Planes, trains and automobiles Buses.

We have been getting down with some bus travel, y’all.

This is enjoyable in part because I am a crappy flier; looking out the plane window before takeoff, I will regard the scrubby dry grass beside the runway with intense love. Why have I never appreciated the ground before? If only I could be down on that gritty desiccated grass I would nuzzle it like it was my newborn baby’s hair.

But also, the bus is more entertaining in many ways. I think we had expected to take more trains, but the bus is often faster and cheaper, and we’re traveling with locals, who regard us with weary tolerance. And we’re seeing the countryside: marshy fields of water lilies, dusty little villages, bare-bones rest-stops where families share plates of noodles and we familiarize ourselves with squat toilets.

Like a plane, the bus has a fair amount of climate variability, except that while on a plane one is typically cold, on a southeast Asian bus one would like to be so lucky as to be cold. (Even on a nice bus, one that costs as much as $12 for a six-hour inter-city jaunt, a little light steaming seems to be the norm at this time of year.) Also like a plane, there’s a restroom at the rear of the vehicle, though local custom obliges the driver to do a fair amount of braking and weaving, so maintaining one’s ladylike hover over the toilet seat takes a fair amount of dedication and muscle control.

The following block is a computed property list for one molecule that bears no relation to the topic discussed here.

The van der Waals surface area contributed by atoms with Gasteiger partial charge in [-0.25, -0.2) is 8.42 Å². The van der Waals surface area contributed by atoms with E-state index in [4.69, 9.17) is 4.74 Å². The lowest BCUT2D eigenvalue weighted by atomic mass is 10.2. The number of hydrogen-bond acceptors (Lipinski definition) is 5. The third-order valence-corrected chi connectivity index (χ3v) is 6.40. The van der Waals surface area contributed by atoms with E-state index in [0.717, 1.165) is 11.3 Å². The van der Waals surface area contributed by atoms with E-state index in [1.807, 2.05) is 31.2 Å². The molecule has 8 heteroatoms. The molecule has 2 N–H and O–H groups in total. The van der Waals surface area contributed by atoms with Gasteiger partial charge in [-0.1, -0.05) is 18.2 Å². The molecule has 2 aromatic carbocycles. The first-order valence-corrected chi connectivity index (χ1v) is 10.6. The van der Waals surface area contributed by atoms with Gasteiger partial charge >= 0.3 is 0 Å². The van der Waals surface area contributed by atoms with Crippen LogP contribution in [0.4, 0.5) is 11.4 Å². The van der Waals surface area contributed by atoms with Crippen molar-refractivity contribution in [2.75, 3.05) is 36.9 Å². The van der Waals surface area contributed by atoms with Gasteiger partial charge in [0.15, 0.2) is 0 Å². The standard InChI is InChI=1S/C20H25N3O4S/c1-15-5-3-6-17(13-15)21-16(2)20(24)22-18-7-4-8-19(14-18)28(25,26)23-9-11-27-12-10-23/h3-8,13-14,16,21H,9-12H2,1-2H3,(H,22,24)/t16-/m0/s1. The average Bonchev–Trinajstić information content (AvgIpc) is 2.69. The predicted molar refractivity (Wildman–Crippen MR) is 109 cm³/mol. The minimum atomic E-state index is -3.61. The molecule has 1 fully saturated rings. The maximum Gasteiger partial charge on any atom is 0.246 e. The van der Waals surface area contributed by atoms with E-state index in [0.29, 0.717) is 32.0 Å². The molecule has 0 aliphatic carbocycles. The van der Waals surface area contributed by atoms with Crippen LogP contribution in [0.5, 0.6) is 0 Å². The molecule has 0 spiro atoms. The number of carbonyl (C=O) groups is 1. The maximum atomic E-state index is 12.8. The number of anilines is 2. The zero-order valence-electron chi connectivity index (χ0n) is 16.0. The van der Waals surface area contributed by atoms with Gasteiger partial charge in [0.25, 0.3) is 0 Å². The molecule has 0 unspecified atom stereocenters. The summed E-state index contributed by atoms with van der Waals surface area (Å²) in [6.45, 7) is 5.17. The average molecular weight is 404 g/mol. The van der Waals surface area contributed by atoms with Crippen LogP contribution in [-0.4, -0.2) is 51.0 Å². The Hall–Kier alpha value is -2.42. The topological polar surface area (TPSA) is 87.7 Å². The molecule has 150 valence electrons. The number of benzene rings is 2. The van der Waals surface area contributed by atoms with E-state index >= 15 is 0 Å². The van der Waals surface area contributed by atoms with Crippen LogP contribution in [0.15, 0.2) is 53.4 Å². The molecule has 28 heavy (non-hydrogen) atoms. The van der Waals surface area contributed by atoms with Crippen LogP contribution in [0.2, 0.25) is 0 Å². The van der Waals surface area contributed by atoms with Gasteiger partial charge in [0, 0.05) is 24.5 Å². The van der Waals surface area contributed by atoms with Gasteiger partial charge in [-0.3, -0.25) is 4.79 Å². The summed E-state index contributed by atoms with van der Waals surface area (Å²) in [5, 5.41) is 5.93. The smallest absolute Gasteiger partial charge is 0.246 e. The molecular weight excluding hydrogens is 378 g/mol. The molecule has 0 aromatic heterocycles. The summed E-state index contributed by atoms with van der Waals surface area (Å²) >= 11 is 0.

Some details are unique to the bus experience, however. The playing of karaoke DVDs during the journey: not like a plane, at least any plane I’ve ever been on. Or, for that matter, any bus I’ve ever been on. By our second lengthy journey I was able to nudge Kevin and say “look, it’s the one with the bonnet again.” (One of our favorite videos seemed to have a Little Bo Peep-meets-Liberace theme.)

Other excitements have included cows in the road, extensive honk-based communication between our bus drivers and the drivers of the surrounding vehicles, and, most excitingly, roadside construction. At one point, as the road narrowed to accommodate some maintenance work and the bus tilted sideways to drive partially on the shoulder, I was not able to prevent myself from leaning in the opposite direction, as though my leaning would be the thing that kept us from rolling over the guardrail and down a hill into a marsh. Actually, though, it totally worked, in that we did not roll over the guardrail and down the hill into the marsh. (Relevant: When I say “guardrail,” it would be best if you’d picture more like a fairly thick string, hung from wooden stakes at about thigh height. Sometimes adorned with multi-colored flags — presumably for extra safety — and sometimes not.)

Here was maybe my favorite part, though:

The seat covers. Ride our bus line, and spend the whole six hours with your butt on Slutty Little Mermaid’s face. As my dad would say: Such a deal we have for you!

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